AU PAIR CULTURE QUESTS
The following information is generalized and compiled from questions posed to the agents and interviewers in Bosnia & Herzegovina. Although au pairs from this country may or may not have had these experiences/beliefs, Au Pair in America wishes to share this general information with our families.
Child Care Skills
- Bosnians are used to taking care of their siblings and cousins.
- Usually, both parents share the responsibility of bringing up their children.
- Bosnians tend to talk to their children about their behavior in order to encourage better behavior.
- Two or more children per family is common.
- Children are taught responsibility by giving them small tasks and duties from an early age such as shopping in a nearby grocery shop or bakery, tidying up their bedrooms, helping to prepare meals and clearing up dishes.
- Bosnia is a very family-oriented country and seeing other family members is important. Parents like to spend time with their children outdoors and sports are encouraged.
- English is taught at all levels of education and lessons start in grade 4 (age 10).
- English classes focus on oral and written skills.
- Bosnians have everyday contact with spoken English when watching TV, going to the cinema or using the Internet. Still, a lot of children attend additional English lessons at schools for foreign languages.
- The minimum driving age in Bosnia is 18.
- The process of obtaining a license usually takes about 3 months and is very expensive – the process includes a theory test, driving lessons and the practical test.
- Bosnian drivers are used to driving in difficult situations as roads can be in a poor state without guardrails, and the weather can change very rapidly in the winter months – Bosnians are used to driving in fog, ice and snow.
- Parents put a lot of focus on children’s education from a very young age.
- Most children in Bosnia start school when they are 6 and finish high school when they are 18/19. Students who have graduated from general secondary schools get the Matura and opt to enrol in any faculty or college after passing a qualification examination and students who graduated from technical schools get a Diploma.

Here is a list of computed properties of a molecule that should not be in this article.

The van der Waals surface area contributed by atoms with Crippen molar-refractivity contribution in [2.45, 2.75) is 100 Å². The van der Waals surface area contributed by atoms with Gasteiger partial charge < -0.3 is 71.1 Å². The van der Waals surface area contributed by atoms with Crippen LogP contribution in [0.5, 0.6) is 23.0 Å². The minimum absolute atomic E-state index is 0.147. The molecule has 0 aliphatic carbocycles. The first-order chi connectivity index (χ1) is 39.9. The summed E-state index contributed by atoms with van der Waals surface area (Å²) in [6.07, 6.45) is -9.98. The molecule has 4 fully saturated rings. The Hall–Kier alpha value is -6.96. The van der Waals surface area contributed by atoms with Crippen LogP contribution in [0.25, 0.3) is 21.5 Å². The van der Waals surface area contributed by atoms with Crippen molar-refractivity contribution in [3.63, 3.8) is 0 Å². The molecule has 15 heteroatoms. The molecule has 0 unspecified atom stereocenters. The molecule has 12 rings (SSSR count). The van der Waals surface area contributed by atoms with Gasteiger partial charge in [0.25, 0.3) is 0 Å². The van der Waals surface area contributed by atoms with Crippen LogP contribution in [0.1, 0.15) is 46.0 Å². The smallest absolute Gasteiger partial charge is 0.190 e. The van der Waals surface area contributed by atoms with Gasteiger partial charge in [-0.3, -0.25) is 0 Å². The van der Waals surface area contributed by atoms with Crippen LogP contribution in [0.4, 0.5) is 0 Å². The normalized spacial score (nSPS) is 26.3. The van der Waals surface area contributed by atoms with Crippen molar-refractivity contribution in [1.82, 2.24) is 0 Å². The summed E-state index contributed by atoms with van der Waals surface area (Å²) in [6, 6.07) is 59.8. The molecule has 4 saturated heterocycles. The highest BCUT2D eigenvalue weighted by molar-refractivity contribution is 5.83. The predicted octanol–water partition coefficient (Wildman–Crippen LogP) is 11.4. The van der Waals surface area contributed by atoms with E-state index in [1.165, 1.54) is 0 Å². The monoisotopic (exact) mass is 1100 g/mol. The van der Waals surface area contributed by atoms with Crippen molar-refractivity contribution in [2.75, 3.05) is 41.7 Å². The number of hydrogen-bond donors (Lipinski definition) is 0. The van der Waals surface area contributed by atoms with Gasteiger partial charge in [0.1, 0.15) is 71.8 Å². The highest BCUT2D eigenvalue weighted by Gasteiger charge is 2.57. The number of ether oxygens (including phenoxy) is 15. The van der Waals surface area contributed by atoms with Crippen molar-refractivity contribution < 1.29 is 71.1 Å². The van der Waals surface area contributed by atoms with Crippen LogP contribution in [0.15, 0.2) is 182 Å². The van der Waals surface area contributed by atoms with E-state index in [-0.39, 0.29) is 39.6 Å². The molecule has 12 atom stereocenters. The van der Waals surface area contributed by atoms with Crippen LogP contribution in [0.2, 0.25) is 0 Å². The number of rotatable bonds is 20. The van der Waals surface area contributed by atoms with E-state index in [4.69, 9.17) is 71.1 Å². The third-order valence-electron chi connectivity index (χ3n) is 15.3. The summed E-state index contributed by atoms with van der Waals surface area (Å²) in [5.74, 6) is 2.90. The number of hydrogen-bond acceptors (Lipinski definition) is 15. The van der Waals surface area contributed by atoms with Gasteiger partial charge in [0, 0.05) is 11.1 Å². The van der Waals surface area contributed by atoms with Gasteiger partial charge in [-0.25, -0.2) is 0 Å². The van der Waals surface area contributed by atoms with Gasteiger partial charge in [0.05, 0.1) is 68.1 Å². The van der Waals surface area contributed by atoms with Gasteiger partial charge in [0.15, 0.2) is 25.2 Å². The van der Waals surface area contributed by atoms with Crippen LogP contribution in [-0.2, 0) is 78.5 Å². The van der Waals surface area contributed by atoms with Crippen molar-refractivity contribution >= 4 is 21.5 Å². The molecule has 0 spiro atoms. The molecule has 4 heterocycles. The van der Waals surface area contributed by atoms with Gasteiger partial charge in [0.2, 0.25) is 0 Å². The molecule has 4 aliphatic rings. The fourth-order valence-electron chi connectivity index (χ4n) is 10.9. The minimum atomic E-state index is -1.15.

- The Republic of Bosnia and Herzegovina has 8 universities and private and public higher educational systems are governed by the same laws and treated equally.
- Bosnia has been working hard to better its health system since declaring independence following the Balkan War of the 1990s, and Bosnia is still receiving aid in order to achieve this.
- The post-war “Law on Health Insurance” ensures that each person receives a basic health care package regardless of income and available resources.
- It is common to visit the dentist on a regular basis.
- Bosnian people describe themselves as sociable and hospitable, as well as curious and direct.
- Family, work, sports, music, entertainment, children, local cultural events, good restaurants, and the weather are always good topics to talk about with Bosnians when meeting or speaking to them for the first time.
- Bosnians are very proud of their heritage and culture and they love a sense of community. They are also very respectful of their elders.
- Bosnian coffee is one of the strongest coffees in the world and Bosnians love drinking coffee!
- Bosnians love their unique wedding traditions, which includes the wedding party tooting their horns all the way to the venue and the bride serving coffee to her guests.
- The name “Bosnia” comes from an Indo-European word Bosana, which means water, which is perfect as the country is covered with beautiful lakes, rivers, waterfalls, and a strip of the Adriatic Sea.
- How are you? Kako si ti?
- Fine, thanks. Dobro, hvala.
- My name is… Moje ime je
- Nice to meet you! Drago mi je!
- Thank you. Hvala.
“My au pair experience was a turning point in my life. In 2008 I was 21, and I arrived in the hotel in Connecticut with all other the au pairs from all over the world. Since that moment my life began to unfold in a direction I never imagined.” – Hanka, au pair from Bosnia
“Use the time you spend in America wisely. Don’t hesitate to meet new people, travel and encounter new situations.” – Azra, au pair from Bosnia
“Being an Au Pair will help you understand yourself, learn how to be flexible, mature, grown up and independent.” – Vanessa, au pair from Bosnia
“I like the opportunity to see American life as an insider, to come to know the traditions and customs, approach to bringing up children, managing the household, learning peculiarities of eveyday language, American cuisine, and just the chance to hear from the children I love you.”
Ekaterina, au pair